Starring Jennifer Tilly, Gina Gershon, Joe Pantoliano, John Ryan, Christopher Meloni, Peter Spellos, Richard C. Sarafian, Susie Bright. Directed by The Wachowskis. (1996/108 min).
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Review by Fluffy the Fearless😺
Once upon a time, Lana & Lily Wachowski were simply great storytellers...
Like most people, my introduction to the directing duo was The Matrix. Not only was it visually groundbreaking for the time, the story itself was full of thought-provoking ideas that were conceptually intriguing. For me, the Wachowskis represented the new sci-fi vanguard and The Matrix was a harbinger of greater things to come.
But, alas, greater things never came. Beginning with Matrix sequels, subsequent Wachowski films grew bigger and more bombastic, their narratives taking a backseat to special effects and disorienting action. Interestingly, I found a Blu-ray of their last film, Jupiter Ascending, for only three bucks at Big Lots on the same day the Olive Signature Edition of their very first film, Bound, arrived in the mail for review. Watching them back-to-back was a depressing reminder of how much the Wachowskis have succumbed to their own ambitions over time.
Superficially, Bound is unlike anything in else in their filmography. In 1996, you'd have to be a psychic to connect the dots between this film and their next (The Matrix). Not only does it provide a stylish spin on a completely different genre, Bound is relatively small compared to the Wachowskis' later epics, driven by a fiendishly-clever story and vivid characters. With 20/20 hindsight, though, one can notice many of the creative stylistic touches that would serve the Wachowskis well in later films.
|"This is decaf?"|
In typical neo-noir fashion, Bound has a pair of lovers hatching a risky plot to abscond with ill-gotten money from a dangerous antagonist. The twist, however, is that the protagonists are both women. Corky (Gina Gershon) is an ex-con making ends meet by painting and repairing an apartment. Violet (Jennifer Tilly) lives next door with mid-level gangster Caesar (Joe Pantoliano). Not only does Violet want out of the mob life, she's attracted to Corky. The feeling turns out to be mutual, and not long after consummating their relationship, the two come up with an intricate plan to steal a suitcase full of mob money, scheduled to be picked up by Caesar's boss.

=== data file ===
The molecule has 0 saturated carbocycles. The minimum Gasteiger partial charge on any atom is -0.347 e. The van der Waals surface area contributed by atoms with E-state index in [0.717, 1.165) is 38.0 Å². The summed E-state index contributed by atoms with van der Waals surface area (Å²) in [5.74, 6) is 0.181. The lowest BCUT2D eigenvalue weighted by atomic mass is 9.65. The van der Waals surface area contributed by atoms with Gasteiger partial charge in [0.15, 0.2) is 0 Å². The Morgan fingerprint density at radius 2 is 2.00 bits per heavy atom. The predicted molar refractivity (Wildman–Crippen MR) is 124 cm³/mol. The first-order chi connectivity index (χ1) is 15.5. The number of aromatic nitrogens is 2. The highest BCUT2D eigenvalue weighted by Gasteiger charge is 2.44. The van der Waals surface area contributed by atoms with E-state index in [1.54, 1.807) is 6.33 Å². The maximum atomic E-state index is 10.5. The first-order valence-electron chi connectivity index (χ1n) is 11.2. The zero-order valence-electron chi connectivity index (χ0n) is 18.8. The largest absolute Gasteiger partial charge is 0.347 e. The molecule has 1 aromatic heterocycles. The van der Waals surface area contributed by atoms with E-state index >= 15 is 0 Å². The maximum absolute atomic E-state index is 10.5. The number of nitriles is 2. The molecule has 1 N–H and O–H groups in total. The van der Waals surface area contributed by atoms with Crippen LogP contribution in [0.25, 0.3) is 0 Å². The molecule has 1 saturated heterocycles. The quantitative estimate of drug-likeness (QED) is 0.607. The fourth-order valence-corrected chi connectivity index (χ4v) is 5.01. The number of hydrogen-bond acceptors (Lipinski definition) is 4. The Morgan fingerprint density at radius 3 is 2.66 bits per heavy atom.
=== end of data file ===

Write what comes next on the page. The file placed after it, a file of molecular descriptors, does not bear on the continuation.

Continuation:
|Corky and Violet share some gum.|
That Bound has lesbian protagonists is not a gratuitous gimmick. The sex scenes are highly erotic without being overtly explicit. But more importantly, Violet and Corky are as dynamic and complex as Ned and Matty in Body Heat, only more likable. They're dropped into a story that is clever, violent, suspenseful and sometimes very funny, peopled by amusing secondary characters. Pantoliano is terrific in an increasingly maniacal performance, while unknown-at-the-time Christopher Meloni is a real hoot as sadistic thug Johnnie Marzzone.
Ultimately, Bound is an exceptional directorial debut and arguably the Wachowskis' second-best film. Bereft of the bells and whistles they'd later come to depend on, it tells a compelling story with little more than a smart screenplay, a bit of dazzling camerawork and a perfect cast. Watching Jupiter Ascending immediately afterwards was another sad reminder that maybe these two directors would be better off without bottomless budgets and visual fireworks.
UNRATED VERSION OF THE FILM
NEW FEATURETTES - "The Difference Between You and Me" (a twenty minute featurette about neo-noir as it relates to Bound).
FEATURETTES (from the 2014 UK Blu-ray release) - "Modern Noir: The Sights and Sounds of Bound"
NEW INTERVIEW - "Part and Parcel" (with title designer Patti Podesta).
INTERVIEWS (from the 2014 UK Blu-ray release) - "Femme Fatales" (Gina Gershon & Jennifer Tilly); "Here's Johnny!" (Christopher Meloni). Though listed on the cover, an interview with Joe Pantoliano is not included.
AUDIO COMMENTARY (from the 2014 UK Blu-ray release) - With the Wachowskis, editor Zach Staenberg, sex consultant Susie Bright, Gina Gershon, Jennifer Tilly, Joe Pantoliano.
ESSAY: "WE KNOW HOW THIS ENDS" - Booklet and video text versions, written by Guinevere Turner.
MEE-OW! LIKE TAUNTING A MOUSE TO DEATH